Pictured: Mallards Sandwich Shoppe in Accomac, a business that has closed their doors entirely during the COVID-19 pandemic.
At Wednesday’s Accomack County Board of Supervisors Meeting, Supervisor Ron Wolf, who was among those who voted to keep the county in Phase 0 of the Governor’s reopening plan last week, asked if the county would be required to move into Phase 1 at 11:59 pm on May 28 or would the county be able to join the rest of the state and move to phase 2. County Administrator Mike Mason quoted the Governor’s Executive Order, which stated that jurisdictions would be required to move into Phase 1 after the Phase 0 restrictions expire. Mason said he would contact the Governor’s office to see if Accomack County could have the option of skipping Phase 1 and move on to Phase 2 with the rest of the state.
One of the economically hardest hit areas of the county’s decision to remain in Phase 0 is Chincoteague. Chincoteague Supervisor Billy Joe Tarr stated that the some of the CARES Act money should be allocated as grants for small businesses that remained closed as a result of the county’s decision to remain shut down. Tarr said that the effect of the lock down on businesses like the campgrounds, restaurants and t-shirt shops on Chincoteague will be devestating and many of the small tourist related businesses may have to close permanently.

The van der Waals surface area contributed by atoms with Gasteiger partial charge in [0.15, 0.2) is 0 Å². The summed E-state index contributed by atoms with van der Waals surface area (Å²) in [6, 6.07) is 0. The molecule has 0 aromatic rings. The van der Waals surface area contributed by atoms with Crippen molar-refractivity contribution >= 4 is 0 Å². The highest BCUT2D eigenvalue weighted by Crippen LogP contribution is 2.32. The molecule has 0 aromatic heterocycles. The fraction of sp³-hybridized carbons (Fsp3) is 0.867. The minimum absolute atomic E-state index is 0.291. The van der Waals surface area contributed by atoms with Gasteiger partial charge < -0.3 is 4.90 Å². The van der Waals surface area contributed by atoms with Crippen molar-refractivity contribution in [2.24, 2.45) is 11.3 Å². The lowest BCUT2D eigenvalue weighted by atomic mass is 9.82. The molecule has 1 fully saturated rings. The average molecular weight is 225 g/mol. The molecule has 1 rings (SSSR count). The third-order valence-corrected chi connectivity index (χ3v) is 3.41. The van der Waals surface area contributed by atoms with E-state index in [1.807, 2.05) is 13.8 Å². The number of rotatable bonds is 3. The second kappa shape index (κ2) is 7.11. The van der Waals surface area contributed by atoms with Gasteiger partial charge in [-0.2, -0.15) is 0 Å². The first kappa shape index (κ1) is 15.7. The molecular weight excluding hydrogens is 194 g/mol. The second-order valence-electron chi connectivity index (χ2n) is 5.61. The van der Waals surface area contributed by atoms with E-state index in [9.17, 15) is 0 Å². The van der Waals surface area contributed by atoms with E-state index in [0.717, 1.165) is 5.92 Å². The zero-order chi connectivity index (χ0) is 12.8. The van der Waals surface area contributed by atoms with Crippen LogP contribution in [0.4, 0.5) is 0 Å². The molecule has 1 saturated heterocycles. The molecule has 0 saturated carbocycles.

When asked about northern Virginia moving from Phase 0 to Phase 1 at his news conference Wednesday, Governor Northam said that leaders in Northern Virginia were “following the data” in determining not to move into Phase 1 of the reopening plan with the rest of the state. Accomack County also asked for a delay.
“We haven’t set any particular timeline,” the Democratic governor said. “We will continue to follow that daily. We will be in communication with those (local) leaders, and when they are comfortable, and when the data supports a movement into Phase 1, we will do so.”
According to the Governor’s remarks the Accomack County Supervisors may have to vote again on whether to move to Phase 1 or possibly Phase 2.
County Administrator Mike Mason said that with the CARES Act money restrictions that it would be virtually impossible for the county to spend all of the $2.8 million by the end of the year as required. Mason said that he and Deputy County Administrator Rich Morrison are in the process of determining how much of the money can be allocated as grants to small businesses. Morrison said that the grant application will be relatively simple and the money will be easy to apply for.
Mason said that he is aware that many of the small businesses are in very dire situations and cannot wait to July or August to receive grant funds. Mason told the Board that he is in the process of setting up the program and hopes to have the money available for the businesses as soon as it is possible to do so.